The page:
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Let’s have the courage to practice tolerance and let go of hostility that often divides us


By Chris Cole
Special to KyForward

It’s interesting to me that there isn’t a specific chapter of the Boy Scouts Handbook dedicated to courage. Bravery is a theme that runs throughout the book, mind you, and is even one of a dozen Scout Laws.

“A Scout is brave,” the law reads. “He has the courage to face danger in spite of fear, and to stand up for the right against the coaxings of friends or the jeers or threats of enemies, and defeat does not down him.”

A Scout is brave. He has the courage to face danger in spite of fear, and to stand up for the right against the coaxings of friends or the jeers or threats of enemies, and defeat does not down him. (Image provided)

But it seems to me there ought to be a chapter dedicated to this subject, if not an entire Scout book. In particular – the part about standing up for the right against the coaxings of friends.

In my experience, it’s much easier to stand up to jeers and threats from enemies than it is to face down friends who you feel are on the wrong side of an important issue. An enemy is going to jeer or threaten you. That’s what enemies do.

But therein lies an important question – what is an enemy? Webster’s Dictionary defines enemy as “one that is antagonistic to another, especially one seeking to injure, overthrow, or confound an opponent.” So an enemy is one who antagonizes you; in other words, someone who causes you to become hostile.

Now we’re getting somewhere.

When we look at the political climate these days in America, there is undeniably a lot of hostility. It’s even difficult sometimes to draw the line between friend and enemy.

Popular thinking too often goes something like this: If you agree with me on Topic A, we are friends, but if we disagree on Topic B, I’m not so sure we are friends because I believe your opinion on Topic B tells me that you are [insert conclusion here].

And just like that, a friendship is in peril.

I’m as guilty of this as the next person, and that’s not good because there is no one in this world who agrees with me on everything. Someone once told me that if I’m looking for a presidential candidate who I agree with on every issue, I had better be willing to run for president, because such a candidate will never exist.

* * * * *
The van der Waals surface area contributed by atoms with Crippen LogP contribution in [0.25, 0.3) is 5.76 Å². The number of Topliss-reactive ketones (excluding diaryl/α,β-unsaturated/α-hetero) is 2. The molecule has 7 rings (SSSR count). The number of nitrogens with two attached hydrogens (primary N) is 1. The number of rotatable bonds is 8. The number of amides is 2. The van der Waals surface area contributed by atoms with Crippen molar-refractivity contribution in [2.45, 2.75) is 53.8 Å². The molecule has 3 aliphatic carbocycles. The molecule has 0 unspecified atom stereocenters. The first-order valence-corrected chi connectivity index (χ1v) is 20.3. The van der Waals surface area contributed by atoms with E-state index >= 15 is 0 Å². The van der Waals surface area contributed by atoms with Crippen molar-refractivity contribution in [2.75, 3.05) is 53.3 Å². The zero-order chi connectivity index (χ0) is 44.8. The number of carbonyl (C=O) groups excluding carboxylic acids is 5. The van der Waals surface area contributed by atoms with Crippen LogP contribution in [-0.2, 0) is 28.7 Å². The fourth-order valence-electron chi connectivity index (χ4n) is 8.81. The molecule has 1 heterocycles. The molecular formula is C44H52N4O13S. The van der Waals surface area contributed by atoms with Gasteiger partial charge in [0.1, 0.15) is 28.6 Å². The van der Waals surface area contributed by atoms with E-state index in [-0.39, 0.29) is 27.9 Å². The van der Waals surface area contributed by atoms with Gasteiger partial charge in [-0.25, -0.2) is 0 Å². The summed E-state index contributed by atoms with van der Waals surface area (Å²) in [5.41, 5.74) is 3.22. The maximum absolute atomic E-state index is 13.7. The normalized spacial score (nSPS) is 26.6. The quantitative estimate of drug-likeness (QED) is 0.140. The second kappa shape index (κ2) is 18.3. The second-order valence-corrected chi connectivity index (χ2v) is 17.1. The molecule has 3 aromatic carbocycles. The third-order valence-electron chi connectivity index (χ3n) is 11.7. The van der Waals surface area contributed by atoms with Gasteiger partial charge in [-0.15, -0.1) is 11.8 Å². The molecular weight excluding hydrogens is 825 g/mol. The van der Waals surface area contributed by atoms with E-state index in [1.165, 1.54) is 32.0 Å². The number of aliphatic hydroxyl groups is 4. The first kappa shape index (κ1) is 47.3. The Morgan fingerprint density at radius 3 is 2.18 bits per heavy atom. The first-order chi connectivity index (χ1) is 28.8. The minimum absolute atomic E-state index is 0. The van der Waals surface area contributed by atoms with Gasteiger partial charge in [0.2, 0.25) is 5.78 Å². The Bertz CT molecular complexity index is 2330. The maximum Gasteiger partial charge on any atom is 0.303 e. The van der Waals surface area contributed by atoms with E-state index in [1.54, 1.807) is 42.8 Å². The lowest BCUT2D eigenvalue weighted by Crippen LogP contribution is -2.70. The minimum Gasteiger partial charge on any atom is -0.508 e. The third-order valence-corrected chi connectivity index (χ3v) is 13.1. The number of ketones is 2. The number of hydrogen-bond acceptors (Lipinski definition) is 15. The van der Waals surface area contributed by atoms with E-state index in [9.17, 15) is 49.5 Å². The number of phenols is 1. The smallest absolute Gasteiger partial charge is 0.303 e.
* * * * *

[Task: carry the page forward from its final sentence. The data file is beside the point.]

So then how do any of us have any friends at all these days?

The Man Scout (center) with Scott (left) and Seth (right) Avett of the Avett Brothers. In “Head Full of Doubt, Road Full of Promise,” they sing: Where nothing is owed, deserved or expected and your life doesn’t change by the man that’s elected. If you’re loved by someone, you’re never rejected. Decide what to be and go be it.”

The answer seems pretty simple to me: tolerance. We have to raise the bar on what we allow to antagonize us and reserve our hostility for the truly repugnant.

We all have to decide for ourselves what Topic A is – that is, what are the threshold issues that we are unwilling to tolerate? What is worthy of our hostility?

For everything else, we just have to stand up for the right against the coaxings of friends. We don’t have to fight or tear each other down or unfriend one another. We only have to show some tolerance and be willing to listen to one another.

You probably won’t change my mind, but your opinion on most issues isn’t important enough to drive me to hostility. And I’d be willing to wager that my opinion isn’t so important to you, either.

And that brings us back to courage.

As we begin a new era in America, I challenge each of us to try to find the courage to listen to one another, show tolerance and let go of the hostility that divides us.

I’ve tried not to quote my favorite band, The Avett Brothers, too much in this column, but one of their lyrics says it better than I ever could: “Where nothing is owed, deserved or expected and your life doesn’t change by the man that’s elected. If you’re loved by someone, you’re never rejected. Decide what to be and go be it.”

What if we all just decided to be more tolerant? We won’t agree on everything, and that’s OK – the world would be pretty boring if we did. But we can still be friends. In fact, some of my very best friends disagree with me on the most important issues.

Their friendship is simply more important to me than my own hostility. So until next week, let’s listen to one another and, of course, Do a Good Turn Daily!

Chris Cole is Director of Enterprise Communications at Sanitation District No. 1 in Northern Kentucky and a deacon at Plum Creek Christian Church in Butler. He lives in Highland Heights with his wife, Megan. His weekly Man Scout column in the Northern Kentucky Tribune chronicles Cole’s journey to acquiring some of the skills of the head, the heart and the hand he failed to learn as a child of the 1980s growing up in Newport. His field guide: a 1952 Boy Scouts Handbook he found on eBay.


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